Till we reach the golden strand
Now I saw in my dream, that these two men went in at the gate; and lo, as they entered, they were transfigured; and they had raiment put on that shone like gold. There were also [those] that met them with harps and crowns, and gave them to them; the harps to praise withal, and the crowns in token of honor. Then I heard in my dream, that all the bells in the city rang again for joy, and that it was said unto them, “Enter ye into the joy of your Lord.” —John Bunyan
John Bunyan’s Pilgrim’s Progress (1678), perhaps the most popular book next to the Bible for generations of evangelical Protestants, told of the Christian life as a pilgrimage “from this world to that which is to come.” Such an idea of pilgrimage had dominated the medieval worldview, where the distinction between this world and the life to come was expressed by the terms in via (on the way) and in patria (in the homeland). The metaphor was powerful both because medieval Christians spent a lot of time traveling on foot and because one important form of travel was a literal pilgrimage to a holy place. Jerusalem was the ultimate goal of pilgrimage and an earthly image of heaven. In fact even the Crusades were seen originally as an “armed pilgrimage” to Jerusalem.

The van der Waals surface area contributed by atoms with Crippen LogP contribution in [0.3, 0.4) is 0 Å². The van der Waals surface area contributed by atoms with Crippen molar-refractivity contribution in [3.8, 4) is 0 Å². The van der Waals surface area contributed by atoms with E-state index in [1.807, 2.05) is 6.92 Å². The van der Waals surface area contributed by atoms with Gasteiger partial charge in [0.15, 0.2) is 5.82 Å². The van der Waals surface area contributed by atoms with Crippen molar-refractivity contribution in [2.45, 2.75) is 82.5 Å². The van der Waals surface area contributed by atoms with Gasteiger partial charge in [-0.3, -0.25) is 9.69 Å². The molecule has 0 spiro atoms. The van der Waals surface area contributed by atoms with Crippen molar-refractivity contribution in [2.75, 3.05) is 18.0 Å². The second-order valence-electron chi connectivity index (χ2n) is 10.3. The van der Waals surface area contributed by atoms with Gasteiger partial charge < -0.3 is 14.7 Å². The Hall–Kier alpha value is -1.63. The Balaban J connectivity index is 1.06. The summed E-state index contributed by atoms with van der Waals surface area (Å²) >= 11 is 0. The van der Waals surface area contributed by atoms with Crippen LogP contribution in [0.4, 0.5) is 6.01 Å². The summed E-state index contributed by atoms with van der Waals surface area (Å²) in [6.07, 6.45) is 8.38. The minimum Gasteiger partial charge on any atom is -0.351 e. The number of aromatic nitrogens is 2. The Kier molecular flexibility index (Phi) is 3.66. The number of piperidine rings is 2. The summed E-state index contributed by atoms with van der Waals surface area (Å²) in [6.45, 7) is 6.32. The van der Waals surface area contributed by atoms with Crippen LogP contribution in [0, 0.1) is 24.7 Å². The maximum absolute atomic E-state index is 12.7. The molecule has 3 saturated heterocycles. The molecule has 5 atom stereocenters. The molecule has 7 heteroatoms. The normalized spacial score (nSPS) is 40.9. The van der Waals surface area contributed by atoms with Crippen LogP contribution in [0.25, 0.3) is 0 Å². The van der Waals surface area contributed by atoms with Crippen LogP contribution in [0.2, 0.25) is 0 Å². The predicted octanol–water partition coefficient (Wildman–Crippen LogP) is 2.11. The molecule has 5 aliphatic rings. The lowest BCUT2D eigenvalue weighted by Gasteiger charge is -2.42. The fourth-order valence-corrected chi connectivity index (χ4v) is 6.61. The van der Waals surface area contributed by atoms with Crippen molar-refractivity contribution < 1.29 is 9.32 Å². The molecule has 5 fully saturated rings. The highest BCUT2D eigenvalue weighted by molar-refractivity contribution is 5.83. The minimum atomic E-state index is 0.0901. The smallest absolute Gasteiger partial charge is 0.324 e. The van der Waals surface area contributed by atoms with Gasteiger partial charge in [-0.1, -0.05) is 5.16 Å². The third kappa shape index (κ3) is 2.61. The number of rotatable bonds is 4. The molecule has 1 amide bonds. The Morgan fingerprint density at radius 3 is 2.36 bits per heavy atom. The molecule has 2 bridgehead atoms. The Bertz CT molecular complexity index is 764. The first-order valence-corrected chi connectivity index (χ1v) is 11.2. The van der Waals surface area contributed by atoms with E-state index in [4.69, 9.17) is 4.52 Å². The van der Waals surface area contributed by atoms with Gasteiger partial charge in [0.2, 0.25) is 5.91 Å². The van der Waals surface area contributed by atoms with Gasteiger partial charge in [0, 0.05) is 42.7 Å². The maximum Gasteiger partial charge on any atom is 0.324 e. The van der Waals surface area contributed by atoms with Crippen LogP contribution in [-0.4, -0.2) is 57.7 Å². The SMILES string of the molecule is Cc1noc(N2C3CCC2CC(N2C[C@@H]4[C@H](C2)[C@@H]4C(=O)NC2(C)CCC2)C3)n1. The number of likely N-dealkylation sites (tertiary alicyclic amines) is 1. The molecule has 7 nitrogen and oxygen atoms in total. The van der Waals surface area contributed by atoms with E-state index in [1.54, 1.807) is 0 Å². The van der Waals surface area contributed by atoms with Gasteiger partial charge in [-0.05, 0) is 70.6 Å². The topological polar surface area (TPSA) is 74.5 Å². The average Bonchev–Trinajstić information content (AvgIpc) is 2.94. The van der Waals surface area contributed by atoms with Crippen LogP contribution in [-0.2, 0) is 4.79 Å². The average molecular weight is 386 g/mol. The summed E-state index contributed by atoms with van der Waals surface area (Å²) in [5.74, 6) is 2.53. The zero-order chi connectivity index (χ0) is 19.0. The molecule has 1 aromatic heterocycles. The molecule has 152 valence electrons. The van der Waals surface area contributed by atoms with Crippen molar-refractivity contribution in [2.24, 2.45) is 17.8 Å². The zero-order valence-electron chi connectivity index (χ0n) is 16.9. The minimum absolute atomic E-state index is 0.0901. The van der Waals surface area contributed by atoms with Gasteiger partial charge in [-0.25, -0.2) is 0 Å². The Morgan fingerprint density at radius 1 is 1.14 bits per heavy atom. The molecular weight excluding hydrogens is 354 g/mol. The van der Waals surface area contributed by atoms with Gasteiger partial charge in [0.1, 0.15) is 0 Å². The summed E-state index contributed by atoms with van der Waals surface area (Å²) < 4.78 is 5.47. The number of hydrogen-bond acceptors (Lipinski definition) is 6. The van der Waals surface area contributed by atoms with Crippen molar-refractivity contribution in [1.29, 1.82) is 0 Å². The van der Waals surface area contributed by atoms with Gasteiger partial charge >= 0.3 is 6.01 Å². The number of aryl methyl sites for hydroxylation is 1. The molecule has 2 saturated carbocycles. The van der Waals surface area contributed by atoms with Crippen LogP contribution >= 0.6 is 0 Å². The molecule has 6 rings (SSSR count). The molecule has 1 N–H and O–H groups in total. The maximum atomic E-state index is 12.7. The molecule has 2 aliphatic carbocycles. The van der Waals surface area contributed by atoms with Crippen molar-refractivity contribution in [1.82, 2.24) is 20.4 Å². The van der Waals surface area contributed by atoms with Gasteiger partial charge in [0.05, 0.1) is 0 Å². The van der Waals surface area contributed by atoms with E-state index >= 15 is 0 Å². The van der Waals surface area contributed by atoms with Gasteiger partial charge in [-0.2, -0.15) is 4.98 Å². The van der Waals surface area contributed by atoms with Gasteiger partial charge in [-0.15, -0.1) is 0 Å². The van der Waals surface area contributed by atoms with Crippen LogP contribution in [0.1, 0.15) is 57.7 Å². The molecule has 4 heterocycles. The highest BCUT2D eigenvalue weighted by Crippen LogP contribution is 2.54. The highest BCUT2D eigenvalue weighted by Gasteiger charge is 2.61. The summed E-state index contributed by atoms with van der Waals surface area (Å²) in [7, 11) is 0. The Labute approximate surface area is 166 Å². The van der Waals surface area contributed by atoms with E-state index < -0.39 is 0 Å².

Bunyan’s allegory, though, became the definitive form such imagery took in the evangelical mind—accessible in no small part due to his creative simplicity of language. The pilgrims in his tale are named with their most identifiable traits: Christian, Ignorance, Hopeful, Giant Despair, Mr. Worldly Wiseman. Pilgrim’s Progress is not significant for detailed descriptions of heaven (they don’t occur), but for the way the entire story is suffused with the hope of heaven. The “Celestial City” is spoken of over and over on the difficult journey, but not seen until the end, when “shining ones” escort the pilgrims over the river and into paradise. After the joy in heaven that welcomes the pilgrims’ arrival, part 1 of the book ends with hapless traveler Ignorance coming to the gate of the city lacking a “certificate” and being hauled off to a door in the hill leading to hell. Part 2, describing the pilgrimage of Christian’s family, says even less about what happened after they “crossed the river.” Rather, the focus lies on their reactions to the crossing.